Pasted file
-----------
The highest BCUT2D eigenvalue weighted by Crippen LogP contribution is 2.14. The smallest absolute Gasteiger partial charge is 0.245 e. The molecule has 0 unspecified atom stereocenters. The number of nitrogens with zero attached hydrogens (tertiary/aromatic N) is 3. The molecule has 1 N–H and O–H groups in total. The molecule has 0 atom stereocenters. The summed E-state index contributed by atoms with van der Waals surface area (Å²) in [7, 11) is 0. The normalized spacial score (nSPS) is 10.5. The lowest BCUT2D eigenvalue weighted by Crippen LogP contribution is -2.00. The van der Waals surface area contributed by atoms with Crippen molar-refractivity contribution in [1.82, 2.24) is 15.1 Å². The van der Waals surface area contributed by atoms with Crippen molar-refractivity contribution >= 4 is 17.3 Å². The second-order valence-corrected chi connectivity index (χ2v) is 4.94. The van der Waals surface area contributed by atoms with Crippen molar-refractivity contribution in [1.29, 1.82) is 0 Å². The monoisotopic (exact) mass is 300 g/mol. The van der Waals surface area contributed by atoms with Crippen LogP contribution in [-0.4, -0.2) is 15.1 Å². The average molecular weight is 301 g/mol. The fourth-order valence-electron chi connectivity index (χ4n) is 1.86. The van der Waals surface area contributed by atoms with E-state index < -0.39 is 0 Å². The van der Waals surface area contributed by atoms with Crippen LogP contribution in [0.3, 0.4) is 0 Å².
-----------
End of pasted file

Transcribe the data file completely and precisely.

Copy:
The highest BCUT2D eigenvalue weighted by Crippen LogP contribution is 2.14. The smallest absolute Gasteiger partial charge is 0.245 e. The molecule has 0 unspecified atom stereocenters. The number of nitrogens with zero attached hydrogens (tertiary/aromatic N) is 3. The molecule has 1 N–H and O–H groups in total. The molecule has 0 atom stereocenters. The summed E-state index contributed by atoms with van der Waals surface area (Å²) in [7, 11) is 0. The normalized spacial score (nSPS) is 10.5. The lowest BCUT2D eigenvalue weighted by Crippen LogP contribution is -2.00. The van der Waals surface area contributed by atoms with Crippen molar-refractivity contribution in [1.82, 2.24) is 15.1 Å². The van der Waals surface area contributed by atoms with Crippen molar-refractivity contribution >= 4 is 17.3 Å². The second-order valence-corrected chi connectivity index (χ2v) is 4.94. The van der Waals surface area contributed by atoms with Crippen molar-refractivity contribution in [1.29, 1.82) is 0 Å². The monoisotopic (exact) mass is 300 g/mol. The van der Waals surface area contributed by atoms with Crippen LogP contribution in [-0.4, -0.2) is 15.1 Å². The average molecular weight is 301 g/mol. The fourth-order valence-electron chi connectivity index (χ4n) is 1.86. The van der Waals surface area contributed by atoms with E-state index < -0.39 is 0 Å². The van der Waals surface area contributed by atoms with Crippen LogP contribution in [0.3, 0.4) is 0 Å².